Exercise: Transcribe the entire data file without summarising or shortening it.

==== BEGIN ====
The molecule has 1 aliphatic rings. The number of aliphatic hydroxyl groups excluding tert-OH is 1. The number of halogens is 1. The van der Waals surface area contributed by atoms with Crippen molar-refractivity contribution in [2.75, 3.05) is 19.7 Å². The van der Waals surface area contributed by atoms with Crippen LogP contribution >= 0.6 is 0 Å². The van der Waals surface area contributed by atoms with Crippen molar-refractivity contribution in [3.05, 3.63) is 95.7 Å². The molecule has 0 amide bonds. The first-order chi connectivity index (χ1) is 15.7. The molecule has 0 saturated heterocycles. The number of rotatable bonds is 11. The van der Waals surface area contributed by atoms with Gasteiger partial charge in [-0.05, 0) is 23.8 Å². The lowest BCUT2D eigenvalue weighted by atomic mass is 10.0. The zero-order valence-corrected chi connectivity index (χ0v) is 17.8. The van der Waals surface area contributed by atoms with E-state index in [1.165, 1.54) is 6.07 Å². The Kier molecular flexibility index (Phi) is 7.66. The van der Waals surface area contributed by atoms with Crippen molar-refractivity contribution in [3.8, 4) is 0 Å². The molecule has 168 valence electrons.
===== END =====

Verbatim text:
The molecule has 1 aliphatic rings. The number of aliphatic hydroxyl groups excluding tert-OH is 1. The number of halogens is 1. The van der Waals surface area contributed by atoms with Crippen molar-refractivity contribution in [2.75, 3.05) is 19.7 Å². The van der Waals surface area contributed by atoms with Crippen LogP contribution >= 0.6 is 0 Å². The van der Waals surface area contributed by atoms with Crippen molar-refractivity contribution in [3.05, 3.63) is 95.7 Å². The molecule has 0 amide bonds. The first-order chi connectivity index (χ1) is 15.7. The molecule has 0 saturated heterocycles. The number of rotatable bonds is 11. The van der Waals surface area contributed by atoms with Gasteiger partial charge in [-0.05, 0) is 23.8 Å². The lowest BCUT2D eigenvalue weighted by atomic mass is 10.0. The zero-order valence-corrected chi connectivity index (χ0v) is 17.8. The van der Waals surface area contributed by atoms with E-state index in [1.165, 1.54) is 6.07 Å². The Kier molecular flexibility index (Phi) is 7.66. The van der Waals surface area contributed by atoms with Crippen molar-refractivity contribution in [3.8, 4) is 0 Å². The molecule has 168 valence electrons.